Once you have formed your fruiting tree you will need to undertake some winter pruning. Strong lateral growth should be pruned to three or four buds and the main framework branches and other leaders should be pruned to maintain your required height. All of the vigorous lateral growth that you ‘brutted’ in August (see next paragraph) should be cut back to three or four buds. After that the rest is up to you! It is not difficult to keep a tree like this in shape and as I have said many times before, you have got to look at the tree, so grow whatever shape you want it to be.
Summer pruning is very different to normal pruning and is known as ‘brutting’. This must be carried out in August and involves breaking by hand all vigorous (strong growing) lateral growth of the current season by about half. These laterals are not completely broken through but left hanging until winter when they are cut off. This seemingly harsh treatment is very effective as it will considerably cut vigour without the subsequent growth caused by normal pruning during the growing season and will encourage fruit bud formation. May I suggest that you first practice ‘brutting’ on some pruned off shoots before you let yourself go on the real thing!
Fruiting brings the real fun! As I remarked earlier you are going to have a little competition from the squirrels here. The theory is that you leave the nuts on the tree until around the end of September when they ripen and you can tell when this has arrived as the husks start turning yellow. Unfortunately if you live in an area of high squirrel population this will be far too late unless you manage to erect a squirrel proof net around your tree or trees. The way I get around this is to pick a little early and this will more often than not win you the nuts. I have to be honest in that nuts picked earlier than ripeness will affect the nut’s flavour. Whilst this may be true I find that nuts picked around mid August are perfectly edible and have a jolly good flavour and I would rather be in this position than wait and let someone else harvest them for me! When you have harvested your nuts dry them out well by spreading them out in a warm place – away from mice and squirrels – and then store them somewhere fairly cool, again protected from vermin. I store my nuts in my fruit store at the bottom of the garden in small net bags and have rarely lost any during the winter.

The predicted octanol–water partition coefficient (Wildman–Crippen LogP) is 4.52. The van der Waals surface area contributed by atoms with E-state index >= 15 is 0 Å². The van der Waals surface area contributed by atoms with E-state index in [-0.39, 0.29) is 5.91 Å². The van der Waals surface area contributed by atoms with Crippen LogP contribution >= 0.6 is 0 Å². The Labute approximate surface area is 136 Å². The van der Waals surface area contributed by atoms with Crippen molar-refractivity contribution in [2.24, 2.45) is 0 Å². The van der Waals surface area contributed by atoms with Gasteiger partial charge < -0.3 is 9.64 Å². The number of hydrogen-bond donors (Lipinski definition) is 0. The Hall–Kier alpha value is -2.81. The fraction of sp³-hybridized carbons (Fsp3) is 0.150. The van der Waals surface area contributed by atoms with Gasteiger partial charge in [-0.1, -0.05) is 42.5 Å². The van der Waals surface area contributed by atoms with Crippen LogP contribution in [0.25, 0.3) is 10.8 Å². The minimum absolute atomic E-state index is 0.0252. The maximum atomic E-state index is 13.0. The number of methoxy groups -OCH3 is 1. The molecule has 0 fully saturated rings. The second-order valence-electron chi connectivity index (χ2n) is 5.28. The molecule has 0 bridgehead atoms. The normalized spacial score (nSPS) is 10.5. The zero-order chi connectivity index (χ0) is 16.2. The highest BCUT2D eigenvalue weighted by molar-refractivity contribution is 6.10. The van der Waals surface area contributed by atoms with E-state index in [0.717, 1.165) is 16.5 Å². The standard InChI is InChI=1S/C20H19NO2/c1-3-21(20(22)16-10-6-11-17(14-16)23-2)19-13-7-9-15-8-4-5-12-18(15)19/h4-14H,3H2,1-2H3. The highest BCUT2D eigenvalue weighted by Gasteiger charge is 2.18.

Incidentally do try and eat a nut or two directly after they have been picked and still in their ‘green’ state – you will be amazed at the flavour. For your digestion’s sake only try a few please!
Cosford is a cobnut that produces large, oblong nuts which have a very good flavour. It is a very heavy cropping variety which means that you will need plenty of space or be prepared to keep the tree under control! It is super to see early in the year as it produces bright yellow catkins.
Kentish Cob (also known as Lambert’s Filbert) is a filbert and probably the most commonly planted nut in Britain today. It is a very heavy cropping variety and is moderately vigorous. I recommend this variety for most gardens.
Purple Filbert is a filbert that is worth growing for its decorative features alone as the foliage is rich purple and the catkins are long and dark red! These are of good quality and are unsurprisingly red as well. Unfortunately it is not a heavy cropper but does it matter when you have a tree in your garden like this?
8th November 2014
Gerry is an experienced amateur fruit grower who is Chairman of the RHS Fruit Group, a member of the Royal Horticultural Society’s Fruit, Vegetable and Herb Committee and also their Fruit Trials Panel. Gerry judges fruit nationally for the Royal Horticultural Society and is also a qualified National Vegetable Society judge.